Manners

Rebel

Diamond Member
#61
Just stop calling me "young man" - I occasionally get called that by restaurant servers or retail clerks.

When I was a boy, I was occasionally addressed as "young man" - no offense taken. Then no one called me "young man" from probably about age 14 to 40. Then it started all over again.

Now they say it with a smirk like it's funny. I find it a bit insulting.
Whatever you say Pops. :fight:
 

Kenda

Platinum Member
#62
Just stop calling me "young man" - I occasionally get called that by restaurant servers or retail clerks.

When I was a boy, I was occasionally addressed as "young man" - no offense taken. Then no one called me "young man" from probably about age 14 to 40. Then it started all over again.

Now they say it with a smirk like it's funny. I find it a bit insulting.
You know what they say about the progression of life. You begin in diapers...
 

perseco

Double Platinum
#63
Just stop calling me "young man" - I occasionally get called that by restaurant servers or retail clerks.

When I was a boy, I was occasionally addressed as "young man" - no offense taken. Then no one called me "young man" from probably about age 14 to 40. Then it started all over again.

Now they say it with a smirk like it's funny. I find it a bit insulting.
Kindly remind them your name isn't Benjamin Button. ;)
 
#65
I taught my boys to address strangers as Mr. & Mrs., unless that person gave them permission to do otherwise. If a child told me no, I will call you Mrs. ........, after I told them they could call me by my first name, I would be taken aback by that. I will tell you that in my hood there are children that call me Mrs. ....... that do not behave at all and their parents need to be working on other things with them and I have kids that call me by my first name and behave like angels. So, in the grand schema of things - that is not a HUGE thing on my list. It is their overall behavior that I honestly look at for a child and not weather they call me Mrs. or first name.
 
#66
I think OP is making a mountain ouf of a mole hill. I think by default kids should intitally address adults as Mr/Mrs/Ms but if requested to address them differently should do so.

I think it is actually rude and disrespectful to tell your kids to keep addressing an adult in a way they do not want and have actually requested you not use.
 
#67
Again, if an adult has an issue with it, they need to talk to ME. In my original post, I requested that they not make the request of my child. This is no different to me than if you don't like a curfew and tell the child they can disregard it because you think it is too early.

My children are NOT allowed to make that call. We have rules, they must follow them. If an adult has an issue with it (which some have), we address it until a happy medium has been reached (by the adults). The children are then told what the adult prefers to be called. I am not saying I am going to shove the title down your throat, but I will ask you to respect MY rules and speak to me -- not the child-- regarding this matter.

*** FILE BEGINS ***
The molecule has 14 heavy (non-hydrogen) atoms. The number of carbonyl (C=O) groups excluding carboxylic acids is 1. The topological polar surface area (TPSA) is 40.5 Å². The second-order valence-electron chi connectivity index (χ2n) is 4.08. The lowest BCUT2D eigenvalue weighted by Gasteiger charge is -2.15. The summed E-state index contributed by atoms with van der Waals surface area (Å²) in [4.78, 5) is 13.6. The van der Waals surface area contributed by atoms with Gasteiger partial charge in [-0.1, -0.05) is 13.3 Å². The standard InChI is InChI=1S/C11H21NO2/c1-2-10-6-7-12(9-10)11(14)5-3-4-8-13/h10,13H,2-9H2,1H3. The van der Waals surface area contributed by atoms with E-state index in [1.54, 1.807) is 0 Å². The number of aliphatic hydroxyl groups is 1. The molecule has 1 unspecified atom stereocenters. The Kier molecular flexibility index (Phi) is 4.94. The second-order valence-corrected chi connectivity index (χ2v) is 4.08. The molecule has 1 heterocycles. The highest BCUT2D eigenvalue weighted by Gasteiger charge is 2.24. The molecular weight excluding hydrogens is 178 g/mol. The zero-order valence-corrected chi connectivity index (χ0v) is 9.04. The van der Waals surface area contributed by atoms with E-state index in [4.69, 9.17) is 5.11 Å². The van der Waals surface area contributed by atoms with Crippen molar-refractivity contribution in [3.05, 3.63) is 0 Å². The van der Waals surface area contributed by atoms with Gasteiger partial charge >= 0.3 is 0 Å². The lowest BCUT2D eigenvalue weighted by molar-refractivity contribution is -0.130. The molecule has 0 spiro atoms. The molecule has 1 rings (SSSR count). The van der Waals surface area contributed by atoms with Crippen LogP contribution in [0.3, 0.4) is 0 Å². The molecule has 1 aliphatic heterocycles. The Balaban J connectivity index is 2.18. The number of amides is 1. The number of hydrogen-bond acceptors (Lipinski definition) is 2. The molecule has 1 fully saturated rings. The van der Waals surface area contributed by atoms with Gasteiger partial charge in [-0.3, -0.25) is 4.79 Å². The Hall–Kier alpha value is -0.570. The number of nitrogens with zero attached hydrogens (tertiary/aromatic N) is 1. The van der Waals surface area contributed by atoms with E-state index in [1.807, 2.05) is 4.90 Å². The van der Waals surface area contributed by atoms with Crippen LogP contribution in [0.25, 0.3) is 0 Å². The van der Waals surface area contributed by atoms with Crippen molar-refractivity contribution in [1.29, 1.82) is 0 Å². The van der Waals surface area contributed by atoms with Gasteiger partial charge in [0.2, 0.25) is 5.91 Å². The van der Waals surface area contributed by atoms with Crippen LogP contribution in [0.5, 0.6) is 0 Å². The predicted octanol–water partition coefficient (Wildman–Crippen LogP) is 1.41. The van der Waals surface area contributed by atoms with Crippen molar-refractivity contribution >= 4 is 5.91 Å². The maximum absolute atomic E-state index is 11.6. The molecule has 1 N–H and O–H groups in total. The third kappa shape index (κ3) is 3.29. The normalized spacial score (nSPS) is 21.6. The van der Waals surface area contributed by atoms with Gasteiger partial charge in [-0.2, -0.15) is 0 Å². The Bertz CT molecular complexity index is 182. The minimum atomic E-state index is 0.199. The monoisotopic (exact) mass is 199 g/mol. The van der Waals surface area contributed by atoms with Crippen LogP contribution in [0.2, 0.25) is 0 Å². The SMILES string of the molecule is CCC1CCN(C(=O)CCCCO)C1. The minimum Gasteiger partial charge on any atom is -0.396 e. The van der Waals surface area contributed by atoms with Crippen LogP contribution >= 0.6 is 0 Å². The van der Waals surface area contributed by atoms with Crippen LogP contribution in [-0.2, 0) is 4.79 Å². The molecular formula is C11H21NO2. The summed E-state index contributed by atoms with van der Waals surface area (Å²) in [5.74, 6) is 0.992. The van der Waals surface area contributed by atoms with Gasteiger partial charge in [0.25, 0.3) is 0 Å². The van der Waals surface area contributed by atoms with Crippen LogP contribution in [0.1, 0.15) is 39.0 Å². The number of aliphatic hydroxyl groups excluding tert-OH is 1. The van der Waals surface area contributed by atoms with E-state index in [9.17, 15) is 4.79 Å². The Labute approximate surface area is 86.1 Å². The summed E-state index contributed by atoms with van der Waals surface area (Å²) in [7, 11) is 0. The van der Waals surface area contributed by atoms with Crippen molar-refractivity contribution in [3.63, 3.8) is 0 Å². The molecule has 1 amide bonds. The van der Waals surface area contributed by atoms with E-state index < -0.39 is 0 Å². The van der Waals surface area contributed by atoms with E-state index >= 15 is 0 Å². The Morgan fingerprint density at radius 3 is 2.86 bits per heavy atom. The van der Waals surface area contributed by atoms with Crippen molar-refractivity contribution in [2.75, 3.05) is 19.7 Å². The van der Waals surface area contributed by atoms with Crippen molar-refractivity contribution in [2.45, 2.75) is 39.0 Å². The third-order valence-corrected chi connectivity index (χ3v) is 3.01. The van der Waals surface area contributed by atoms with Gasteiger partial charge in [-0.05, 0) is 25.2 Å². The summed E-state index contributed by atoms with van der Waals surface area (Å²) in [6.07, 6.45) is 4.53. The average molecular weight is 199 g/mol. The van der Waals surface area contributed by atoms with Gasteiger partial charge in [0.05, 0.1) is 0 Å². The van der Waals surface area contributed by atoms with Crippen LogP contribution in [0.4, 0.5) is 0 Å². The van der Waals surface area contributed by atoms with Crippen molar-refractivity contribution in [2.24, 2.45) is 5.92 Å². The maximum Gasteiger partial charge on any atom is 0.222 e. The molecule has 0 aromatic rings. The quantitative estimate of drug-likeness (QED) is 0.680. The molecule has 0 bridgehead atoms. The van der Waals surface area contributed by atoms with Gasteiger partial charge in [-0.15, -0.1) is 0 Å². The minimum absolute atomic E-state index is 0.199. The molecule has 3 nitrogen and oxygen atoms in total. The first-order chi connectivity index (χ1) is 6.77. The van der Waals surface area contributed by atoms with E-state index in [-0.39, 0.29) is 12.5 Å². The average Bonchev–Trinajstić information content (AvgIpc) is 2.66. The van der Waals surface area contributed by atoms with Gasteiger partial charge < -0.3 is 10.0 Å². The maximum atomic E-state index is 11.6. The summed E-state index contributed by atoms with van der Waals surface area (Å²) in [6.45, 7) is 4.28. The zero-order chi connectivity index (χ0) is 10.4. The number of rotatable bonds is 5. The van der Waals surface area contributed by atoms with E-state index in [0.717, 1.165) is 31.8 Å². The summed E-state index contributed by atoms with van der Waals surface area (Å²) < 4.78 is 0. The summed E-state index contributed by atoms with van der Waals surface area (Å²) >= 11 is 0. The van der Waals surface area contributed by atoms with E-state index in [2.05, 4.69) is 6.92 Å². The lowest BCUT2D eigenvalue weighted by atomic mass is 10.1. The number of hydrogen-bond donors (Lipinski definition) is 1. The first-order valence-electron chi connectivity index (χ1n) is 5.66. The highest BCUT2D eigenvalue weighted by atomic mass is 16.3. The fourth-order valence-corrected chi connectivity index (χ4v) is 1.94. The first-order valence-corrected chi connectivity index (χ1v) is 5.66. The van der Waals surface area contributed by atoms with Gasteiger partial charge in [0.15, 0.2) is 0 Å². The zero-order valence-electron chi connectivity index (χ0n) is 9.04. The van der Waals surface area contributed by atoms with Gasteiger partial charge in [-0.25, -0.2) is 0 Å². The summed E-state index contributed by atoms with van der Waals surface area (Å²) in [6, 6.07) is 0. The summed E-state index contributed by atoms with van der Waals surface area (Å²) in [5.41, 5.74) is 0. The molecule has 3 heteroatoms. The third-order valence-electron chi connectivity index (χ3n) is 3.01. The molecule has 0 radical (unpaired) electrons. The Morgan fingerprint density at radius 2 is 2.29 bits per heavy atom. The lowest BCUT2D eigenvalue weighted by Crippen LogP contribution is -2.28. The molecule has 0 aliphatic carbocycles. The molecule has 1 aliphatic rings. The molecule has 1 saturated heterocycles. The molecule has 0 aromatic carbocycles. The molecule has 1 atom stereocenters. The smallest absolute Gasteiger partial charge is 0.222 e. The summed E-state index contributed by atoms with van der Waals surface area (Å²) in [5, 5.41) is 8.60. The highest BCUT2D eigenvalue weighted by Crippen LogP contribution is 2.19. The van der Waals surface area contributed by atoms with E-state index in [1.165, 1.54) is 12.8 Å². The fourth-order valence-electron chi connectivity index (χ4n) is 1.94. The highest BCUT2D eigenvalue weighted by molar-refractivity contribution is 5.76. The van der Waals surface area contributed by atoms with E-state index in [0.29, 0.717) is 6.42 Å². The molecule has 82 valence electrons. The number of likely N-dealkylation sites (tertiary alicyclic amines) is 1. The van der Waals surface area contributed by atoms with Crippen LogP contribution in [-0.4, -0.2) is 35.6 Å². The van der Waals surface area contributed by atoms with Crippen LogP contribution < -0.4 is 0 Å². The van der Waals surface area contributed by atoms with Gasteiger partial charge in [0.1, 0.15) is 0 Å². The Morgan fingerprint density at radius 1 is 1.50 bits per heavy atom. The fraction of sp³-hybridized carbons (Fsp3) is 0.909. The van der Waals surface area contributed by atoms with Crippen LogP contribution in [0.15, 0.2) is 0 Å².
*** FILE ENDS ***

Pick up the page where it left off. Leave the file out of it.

As for the ma'am and sir, it is ingrained. I use it to any adult I don't know well. As for you not being a knight, I am not calling you Sir, but sir. One is an honorific title, the other is just good manners. =)
Not the same as curfew in any way. One impacts how I am being addressed. The other is none of my business.
 
#68
Same here, but when I married into my husband's family, everyone there (including my husband) called their Aunts and Uncles by their first names. It was so awkward-feeling to me that sometimes I just would just make eye contact before asking a question so I didn't have to use their first name without a title.

Personally, I think this blurring of respect nowadays is one of the reasons kids think they are entitled to so much. Calling someone by his/her first name implies s/he is your peer...but kids and adults are not peers. They just aren't.
See I don't equate how someone is addressed to being or not being a peer. At work everyone is on a first name basis. From CEO all the way down. There are a lot of people I don't consider a peer but that has nothing to do with using first names.
 

eyeamdaman1

Platinum Member
#70
I hadn't really thought about it until I saw this thread - I have over 50 nieces, nephews, great-nieces and nephews (two as old as 38) - and everyone of them calls me Uncle Rick. Yet we never asked them too. I guess our family (both sides) have just led by example since they were toddlers. (I'd have no issues with the adult ones just calling me Rick - but no one has ever asked, and I guess they're in their comfort zone.)

Everyone of my kids' friends (ages 20-25) call me Mr. Xxxx when they stop by our house - again no urging on our part. So I guess some parents are still installing manners lessons. Again, never thought about it until today.
Off topic, I mean really really off topic. I'll be the first to say I'm slow, so I don't need the pile on but you and everything about you seems to be very similar to the guy formally known as Sticky Davis(that line is even part of your daily quip).

If you are he/him, why the secrecy with the name changes and such?

I'm confused and I feel like I just violated the TOS.

I'm sure I'll be told - just for asking.

Ok, back to your originally scheduled program.
 

MacFrisco

Diamond Member
#72
I think we could use a little more respect toward everyone, including adult to adult.

I also teach my children that they should address people properly, Mr. Mrs, and say yes sir and yes ma'am, until they are told otherwise.

I think we all have a tendency to do more for kids who are respectful, I just feel like helping them to be successful when they are polite.

I think that holds true in the business world as well.